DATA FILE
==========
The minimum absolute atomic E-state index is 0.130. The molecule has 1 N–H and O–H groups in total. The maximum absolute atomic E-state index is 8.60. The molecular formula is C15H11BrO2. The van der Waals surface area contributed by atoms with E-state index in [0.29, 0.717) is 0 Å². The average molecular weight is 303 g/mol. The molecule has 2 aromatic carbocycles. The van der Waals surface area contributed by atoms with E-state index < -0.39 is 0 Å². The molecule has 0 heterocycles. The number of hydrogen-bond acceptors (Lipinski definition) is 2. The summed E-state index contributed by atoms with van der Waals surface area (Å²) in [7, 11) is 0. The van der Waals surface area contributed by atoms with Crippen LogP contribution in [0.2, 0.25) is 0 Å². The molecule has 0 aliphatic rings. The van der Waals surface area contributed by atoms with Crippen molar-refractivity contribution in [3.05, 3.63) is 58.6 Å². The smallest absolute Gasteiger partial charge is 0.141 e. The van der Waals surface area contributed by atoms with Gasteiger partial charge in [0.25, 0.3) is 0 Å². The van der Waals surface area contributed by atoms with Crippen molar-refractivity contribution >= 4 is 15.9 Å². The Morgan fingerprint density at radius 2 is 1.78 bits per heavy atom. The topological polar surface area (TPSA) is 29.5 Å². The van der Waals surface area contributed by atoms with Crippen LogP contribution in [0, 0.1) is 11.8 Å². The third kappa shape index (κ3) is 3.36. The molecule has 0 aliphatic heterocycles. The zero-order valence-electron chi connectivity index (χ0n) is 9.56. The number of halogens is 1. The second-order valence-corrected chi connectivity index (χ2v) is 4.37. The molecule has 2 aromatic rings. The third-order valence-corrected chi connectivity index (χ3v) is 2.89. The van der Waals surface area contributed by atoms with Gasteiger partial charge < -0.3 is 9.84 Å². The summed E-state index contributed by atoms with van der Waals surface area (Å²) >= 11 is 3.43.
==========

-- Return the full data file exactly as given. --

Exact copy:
The minimum absolute atomic E-state index is 0.130. The molecule has 1 N–H and O–H groups in total. The maximum absolute atomic E-state index is 8.60. The molecular formula is C15H11BrO2. The van der Waals surface area contributed by atoms with E-state index in [0.29, 0.717) is 0 Å². The average molecular weight is 303 g/mol. The molecule has 2 aromatic carbocycles. The van der Waals surface area contributed by atoms with E-state index < -0.39 is 0 Å². The molecule has 0 heterocycles. The number of hydrogen-bond acceptors (Lipinski definition) is 2. The summed E-state index contributed by atoms with van der Waals surface area (Å²) in [7, 11) is 0. The van der Waals surface area contributed by atoms with Crippen LogP contribution in [0.2, 0.25) is 0 Å². The molecule has 0 aliphatic rings. The van der Waals surface area contributed by atoms with Crippen molar-refractivity contribution in [3.05, 3.63) is 58.6 Å². The smallest absolute Gasteiger partial charge is 0.141 e. The van der Waals surface area contributed by atoms with Gasteiger partial charge in [0.25, 0.3) is 0 Å². The van der Waals surface area contributed by atoms with Crippen molar-refractivity contribution >= 4 is 15.9 Å². The Morgan fingerprint density at radius 2 is 1.78 bits per heavy atom. The topological polar surface area (TPSA) is 29.5 Å². The van der Waals surface area contributed by atoms with Crippen LogP contribution in [0, 0.1) is 11.8 Å². The third kappa shape index (κ3) is 3.36. The molecule has 0 aliphatic heterocycles. The zero-order valence-electron chi connectivity index (χ0n) is 9.56. The number of halogens is 1. The second-order valence-corrected chi connectivity index (χ2v) is 4.37. The molecule has 2 aromatic rings. The third-order valence-corrected chi connectivity index (χ3v) is 2.89. The van der Waals surface area contributed by atoms with Gasteiger partial charge < -0.3 is 9.84 Å². The summed E-state index contributed by atoms with van der Waals surface area (Å²) >= 11 is 3.43.